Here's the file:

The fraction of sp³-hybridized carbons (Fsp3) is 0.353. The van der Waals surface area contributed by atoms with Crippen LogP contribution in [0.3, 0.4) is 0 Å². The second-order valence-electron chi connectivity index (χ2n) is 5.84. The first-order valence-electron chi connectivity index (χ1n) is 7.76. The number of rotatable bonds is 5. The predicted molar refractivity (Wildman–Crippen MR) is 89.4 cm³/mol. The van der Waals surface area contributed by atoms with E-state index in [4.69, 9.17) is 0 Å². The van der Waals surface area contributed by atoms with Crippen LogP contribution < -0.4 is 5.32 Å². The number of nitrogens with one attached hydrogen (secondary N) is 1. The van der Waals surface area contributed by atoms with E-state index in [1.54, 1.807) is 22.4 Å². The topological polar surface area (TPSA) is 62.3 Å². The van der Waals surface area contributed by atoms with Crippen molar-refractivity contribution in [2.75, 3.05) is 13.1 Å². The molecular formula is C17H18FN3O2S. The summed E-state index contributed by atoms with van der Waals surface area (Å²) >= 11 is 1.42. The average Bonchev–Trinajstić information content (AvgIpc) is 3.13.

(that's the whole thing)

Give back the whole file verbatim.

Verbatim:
The fraction of sp³-hybridized carbons (Fsp3) is 0.353. The van der Waals surface area contributed by atoms with Crippen LogP contribution in [0.3, 0.4) is 0 Å². The second-order valence-electron chi connectivity index (χ2n) is 5.84. The first-order valence-electron chi connectivity index (χ1n) is 7.76. The number of rotatable bonds is 5. The predicted molar refractivity (Wildman–Crippen MR) is 89.4 cm³/mol. The van der Waals surface area contributed by atoms with E-state index in [4.69, 9.17) is 0 Å². The van der Waals surface area contributed by atoms with Crippen LogP contribution < -0.4 is 5.32 Å². The number of nitrogens with one attached hydrogen (secondary N) is 1. The van der Waals surface area contributed by atoms with E-state index in [1.54, 1.807) is 22.4 Å². The topological polar surface area (TPSA) is 62.3 Å². The van der Waals surface area contributed by atoms with Crippen molar-refractivity contribution in [2.75, 3.05) is 13.1 Å². The molecular formula is C17H18FN3O2S. The summed E-state index contributed by atoms with van der Waals surface area (Å²) >= 11 is 1.42. The average Bonchev–Trinajstić information content (AvgIpc) is 3.13.